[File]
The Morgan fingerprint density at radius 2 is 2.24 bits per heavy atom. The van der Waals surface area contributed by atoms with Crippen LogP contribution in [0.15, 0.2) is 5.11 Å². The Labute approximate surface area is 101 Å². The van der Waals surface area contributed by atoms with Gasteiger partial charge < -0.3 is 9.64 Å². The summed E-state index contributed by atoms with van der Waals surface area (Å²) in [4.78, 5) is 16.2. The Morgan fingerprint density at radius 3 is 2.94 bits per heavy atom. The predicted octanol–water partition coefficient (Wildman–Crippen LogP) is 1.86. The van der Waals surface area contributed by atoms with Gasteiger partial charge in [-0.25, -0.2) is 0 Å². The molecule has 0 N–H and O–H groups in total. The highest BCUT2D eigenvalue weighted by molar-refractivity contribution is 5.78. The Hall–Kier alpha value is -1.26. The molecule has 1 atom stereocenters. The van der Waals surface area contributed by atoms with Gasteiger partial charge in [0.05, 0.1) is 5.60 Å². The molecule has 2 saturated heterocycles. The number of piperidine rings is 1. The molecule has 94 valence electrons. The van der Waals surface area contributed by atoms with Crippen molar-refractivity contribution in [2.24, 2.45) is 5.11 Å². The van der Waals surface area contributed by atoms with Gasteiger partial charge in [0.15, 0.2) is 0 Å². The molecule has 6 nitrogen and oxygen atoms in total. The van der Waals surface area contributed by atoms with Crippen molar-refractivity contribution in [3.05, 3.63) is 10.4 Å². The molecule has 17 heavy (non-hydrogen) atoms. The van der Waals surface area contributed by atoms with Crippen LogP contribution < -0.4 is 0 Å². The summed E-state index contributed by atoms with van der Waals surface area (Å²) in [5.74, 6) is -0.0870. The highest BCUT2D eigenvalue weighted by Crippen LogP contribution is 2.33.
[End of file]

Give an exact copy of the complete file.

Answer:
The Morgan fingerprint density at radius 2 is 2.24 bits per heavy atom. The van der Waals surface area contributed by atoms with Crippen LogP contribution in [0.15, 0.2) is 5.11 Å². The Labute approximate surface area is 101 Å². The van der Waals surface area contributed by atoms with Gasteiger partial charge < -0.3 is 9.64 Å². The summed E-state index contributed by atoms with van der Waals surface area (Å²) in [4.78, 5) is 16.2. The Morgan fingerprint density at radius 3 is 2.94 bits per heavy atom. The predicted octanol–water partition coefficient (Wildman–Crippen LogP) is 1.86. The van der Waals surface area contributed by atoms with Gasteiger partial charge in [-0.25, -0.2) is 0 Å². The molecule has 0 N–H and O–H groups in total. The highest BCUT2D eigenvalue weighted by molar-refractivity contribution is 5.78. The Hall–Kier alpha value is -1.26. The molecule has 1 atom stereocenters. The van der Waals surface area contributed by atoms with Gasteiger partial charge in [0.05, 0.1) is 5.60 Å². The molecule has 2 saturated heterocycles. The number of piperidine rings is 1. The molecule has 94 valence electrons. The van der Waals surface area contributed by atoms with Crippen molar-refractivity contribution in [2.24, 2.45) is 5.11 Å². The van der Waals surface area contributed by atoms with Gasteiger partial charge in [0.15, 0.2) is 0 Å². The molecule has 6 nitrogen and oxygen atoms in total. The van der Waals surface area contributed by atoms with Crippen molar-refractivity contribution in [3.05, 3.63) is 10.4 Å². The molecule has 17 heavy (non-hydrogen) atoms. The van der Waals surface area contributed by atoms with Crippen LogP contribution < -0.4 is 0 Å². The summed E-state index contributed by atoms with van der Waals surface area (Å²) in [5.74, 6) is -0.0870. The highest BCUT2D eigenvalue weighted by Crippen LogP contribution is 2.33.